Monday, March 26, 2012

On the wall.....

CCM's Cannonball Effort is gaining steam

  Since I posted about dropping flyers off over the weekend at the Barber Vintage Motorsports Museum, I figured this picture was blog-worthy as well. This was taken a few weeks back in Luckenbach, Texas, where a local bar owner graciously posted this on one of the main walls of the building. Thanks for the support!

  Stay tuned for some BIG news in the next few days regarding publicity....

Buck Carson
Confirmed Cannonballer # 3
Carson Classic Motors Race Team

BSA Running-In Update

  In the conclusion of last week's YouTube video documenting the first start up and test ride of the newly-completed BSA S27, viewers were treated to the caption "Now for the testing.." As a reminder, the lads at Vintage and Veteran are intending to put about 300 break-in miles on the machine before shipment. As of Friday (yes, this post is a few days late) Ken had put 45 miles on the clock and sent along some updates, both good and bad.

 "I have put 45 miles on the clock and found the bike to be really happy at 45-50mph at this stage of running in. I found it carried me quite nicely and it is a sparky eager machine. When run in it will be quite pleasing and up to the job. The engine did not get too hot and the weather tempature was 15 degree C. The riding position was fine for me. Adjustments:
  • The back stand clip needed tightening.
  • The control levers and cables needed re-routing and finally I decided the lever controls are too old to be repaired satisfactorily, so I am sourcing a new set - they will do for testing but will drive you potty on a long run.
  • The gear change rod worked undone, so a lock nut has been applied and given strict instructions to stay put.
  • Oiling seems to be OK - especially with the manual injector. Before each run out I drop the oil from the crank-case to inspect for quantity, evidence of imputities, condition - all fine. I then charge the crank case with the manual pump before setting out - 2 full actions.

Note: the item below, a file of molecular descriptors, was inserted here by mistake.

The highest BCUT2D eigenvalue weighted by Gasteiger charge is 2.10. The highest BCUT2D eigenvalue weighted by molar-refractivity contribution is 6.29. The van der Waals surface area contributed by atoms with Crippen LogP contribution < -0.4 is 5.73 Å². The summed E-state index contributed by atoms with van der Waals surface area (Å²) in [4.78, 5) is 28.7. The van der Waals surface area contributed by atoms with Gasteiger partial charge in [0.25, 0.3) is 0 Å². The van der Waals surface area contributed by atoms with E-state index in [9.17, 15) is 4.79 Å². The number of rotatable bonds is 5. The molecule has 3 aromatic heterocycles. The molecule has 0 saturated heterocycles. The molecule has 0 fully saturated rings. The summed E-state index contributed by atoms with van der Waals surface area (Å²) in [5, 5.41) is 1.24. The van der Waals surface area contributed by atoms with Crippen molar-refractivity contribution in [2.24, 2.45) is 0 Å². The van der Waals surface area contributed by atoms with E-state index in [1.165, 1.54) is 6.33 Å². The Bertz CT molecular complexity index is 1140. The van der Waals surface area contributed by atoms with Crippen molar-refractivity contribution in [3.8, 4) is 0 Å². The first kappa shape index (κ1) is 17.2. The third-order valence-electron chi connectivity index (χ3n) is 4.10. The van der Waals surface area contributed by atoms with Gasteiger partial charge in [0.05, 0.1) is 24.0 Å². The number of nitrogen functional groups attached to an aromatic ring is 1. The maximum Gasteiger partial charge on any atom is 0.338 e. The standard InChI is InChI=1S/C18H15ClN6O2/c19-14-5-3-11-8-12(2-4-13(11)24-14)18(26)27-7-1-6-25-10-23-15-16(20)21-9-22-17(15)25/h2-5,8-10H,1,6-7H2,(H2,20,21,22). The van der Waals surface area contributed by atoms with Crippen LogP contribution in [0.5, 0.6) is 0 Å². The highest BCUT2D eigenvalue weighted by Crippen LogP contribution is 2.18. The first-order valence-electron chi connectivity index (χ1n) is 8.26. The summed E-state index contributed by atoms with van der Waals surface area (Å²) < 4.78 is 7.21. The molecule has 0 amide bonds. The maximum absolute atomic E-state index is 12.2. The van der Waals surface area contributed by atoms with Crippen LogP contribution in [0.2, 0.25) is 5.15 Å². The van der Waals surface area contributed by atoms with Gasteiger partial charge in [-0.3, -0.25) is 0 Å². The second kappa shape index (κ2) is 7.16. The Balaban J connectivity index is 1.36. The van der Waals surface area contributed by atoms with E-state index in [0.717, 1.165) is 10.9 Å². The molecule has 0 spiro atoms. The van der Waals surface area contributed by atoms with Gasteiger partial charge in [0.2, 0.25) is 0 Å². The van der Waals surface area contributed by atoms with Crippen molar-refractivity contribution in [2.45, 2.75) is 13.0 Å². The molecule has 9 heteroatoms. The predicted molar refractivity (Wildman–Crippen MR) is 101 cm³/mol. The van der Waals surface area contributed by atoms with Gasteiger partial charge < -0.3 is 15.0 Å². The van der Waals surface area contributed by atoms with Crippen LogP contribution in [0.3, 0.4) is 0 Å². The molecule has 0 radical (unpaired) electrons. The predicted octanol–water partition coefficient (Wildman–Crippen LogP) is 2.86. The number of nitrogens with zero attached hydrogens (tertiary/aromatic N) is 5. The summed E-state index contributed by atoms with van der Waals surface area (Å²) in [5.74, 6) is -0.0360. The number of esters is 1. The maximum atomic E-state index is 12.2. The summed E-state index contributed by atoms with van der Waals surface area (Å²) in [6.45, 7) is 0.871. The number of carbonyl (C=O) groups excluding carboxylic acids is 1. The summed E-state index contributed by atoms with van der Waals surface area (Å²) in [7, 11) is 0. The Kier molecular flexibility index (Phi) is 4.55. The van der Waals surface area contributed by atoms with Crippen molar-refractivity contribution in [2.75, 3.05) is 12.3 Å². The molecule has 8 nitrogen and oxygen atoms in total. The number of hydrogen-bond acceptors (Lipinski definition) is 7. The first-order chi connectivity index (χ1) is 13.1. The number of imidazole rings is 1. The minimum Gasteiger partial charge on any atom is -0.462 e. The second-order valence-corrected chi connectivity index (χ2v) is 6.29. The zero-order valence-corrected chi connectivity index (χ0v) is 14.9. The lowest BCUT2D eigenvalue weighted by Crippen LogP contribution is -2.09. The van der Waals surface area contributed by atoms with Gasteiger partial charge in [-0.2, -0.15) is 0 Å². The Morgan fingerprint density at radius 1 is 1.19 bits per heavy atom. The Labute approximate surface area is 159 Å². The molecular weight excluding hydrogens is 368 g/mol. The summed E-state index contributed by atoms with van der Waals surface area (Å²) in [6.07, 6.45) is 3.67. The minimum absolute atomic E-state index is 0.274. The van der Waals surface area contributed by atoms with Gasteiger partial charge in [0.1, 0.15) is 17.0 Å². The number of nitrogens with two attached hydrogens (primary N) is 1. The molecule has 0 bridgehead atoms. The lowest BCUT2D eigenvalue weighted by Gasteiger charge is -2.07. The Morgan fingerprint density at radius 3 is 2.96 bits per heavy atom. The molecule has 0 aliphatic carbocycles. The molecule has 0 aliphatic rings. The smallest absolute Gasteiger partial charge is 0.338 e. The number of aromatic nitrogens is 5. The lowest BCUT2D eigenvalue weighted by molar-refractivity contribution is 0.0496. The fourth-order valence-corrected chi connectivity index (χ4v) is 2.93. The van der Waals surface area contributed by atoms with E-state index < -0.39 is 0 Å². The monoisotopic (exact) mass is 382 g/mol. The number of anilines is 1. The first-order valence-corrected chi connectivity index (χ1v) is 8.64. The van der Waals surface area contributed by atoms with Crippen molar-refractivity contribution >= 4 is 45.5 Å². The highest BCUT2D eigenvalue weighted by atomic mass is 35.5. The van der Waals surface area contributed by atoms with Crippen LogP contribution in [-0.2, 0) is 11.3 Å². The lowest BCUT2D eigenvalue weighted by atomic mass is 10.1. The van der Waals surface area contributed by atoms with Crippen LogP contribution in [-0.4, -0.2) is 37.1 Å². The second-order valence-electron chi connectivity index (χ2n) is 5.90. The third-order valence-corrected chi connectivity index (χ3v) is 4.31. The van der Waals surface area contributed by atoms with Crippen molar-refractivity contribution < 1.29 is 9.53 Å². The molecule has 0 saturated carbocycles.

• Plug shows excellent mixture settings especially considering I have just put the carburettor on from the box - however, I did agree the settings with the engineer at Amal.
  • Clutch control cable re-routed and tagged to a different place to keep it away from the cylinder, but still free to move. Clutch action fine. Gear change positive and clean.
  • De-compressor control cable loosely linked with a ring to the gear change rod to keep it away from the cylinder.
  • Fork spindles tightened slightly
  • Tyres pumped up a bit, may let the front down a bit after the next run.
  • Chain adjustment not required.

Now for the not so good news, after the tank held petrol for 36 hours, it found its way out to freedom from the left rear corner of the tank whilst I was 10 miles from the yard. Just a faint trace, but it soon cleared the flux and dripped. I have taken the tank out, cleaned the inside with detergent, prepared the metal with a solution supplied and applied an ethanol resistant epoxy flo-liner from Tank Care Products to the base and back end of the tank. This requires to be done at very warm temeratures with the material at 60 degrees C [and the tank correspondingly warm] - all went to plan and the tank is now curing. 24 hours for a set in a warm room, then 4 days before it cures to take petrol. So, Tuesday next week is the next testing phase. Only a small bit of paint damage which will touch up. The painter is sending a small flask of green paint to me."

  After a few emails back and forth, things are progressing nicely. Ken and Phil installed the tank liner on Friday, and has been letting it cure since then. More running-in updates soon.